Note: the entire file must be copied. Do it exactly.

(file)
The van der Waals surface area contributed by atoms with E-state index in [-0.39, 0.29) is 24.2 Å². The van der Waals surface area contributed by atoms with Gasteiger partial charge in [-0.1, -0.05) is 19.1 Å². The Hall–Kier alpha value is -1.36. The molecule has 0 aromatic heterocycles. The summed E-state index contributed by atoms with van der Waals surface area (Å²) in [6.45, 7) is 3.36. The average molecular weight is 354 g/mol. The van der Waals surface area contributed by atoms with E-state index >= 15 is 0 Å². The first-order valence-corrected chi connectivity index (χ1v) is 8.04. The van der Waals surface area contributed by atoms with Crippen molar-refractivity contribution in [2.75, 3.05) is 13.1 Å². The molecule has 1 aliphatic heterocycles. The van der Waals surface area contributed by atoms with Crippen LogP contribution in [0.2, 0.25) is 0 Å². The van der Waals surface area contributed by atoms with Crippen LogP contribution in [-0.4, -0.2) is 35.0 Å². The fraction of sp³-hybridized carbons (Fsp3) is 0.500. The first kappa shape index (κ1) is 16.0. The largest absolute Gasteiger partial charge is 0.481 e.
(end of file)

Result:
The van der Waals surface area contributed by atoms with E-state index in [-0.39, 0.29) is 24.2 Å². The van der Waals surface area contributed by atoms with Gasteiger partial charge in [-0.1, -0.05) is 19.1 Å². The Hall–Kier alpha value is -1.36. The molecule has 0 aromatic heterocycles. The summed E-state index contributed by atoms with van der Waals surface area (Å²) in [6.45, 7) is 3.36. The average molecular weight is 354 g/mol. The van der Waals surface area contributed by atoms with E-state index >= 15 is 0 Å². The first-order valence-corrected chi connectivity index (χ1v) is 8.04. The van der Waals surface area contributed by atoms with Crippen molar-refractivity contribution in [2.75, 3.05) is 13.1 Å². The molecule has 1 aliphatic heterocycles. The van der Waals surface area contributed by atoms with Crippen LogP contribution in [0.2, 0.25) is 0 Å². The van der Waals surface area contributed by atoms with Crippen LogP contribution in [-0.4, -0.2) is 35.0 Å². The fraction of sp³-hybridized carbons (Fsp3) is 0.500. The first kappa shape index (κ1) is 16.0. The largest absolute Gasteiger partial charge is 0.481 e.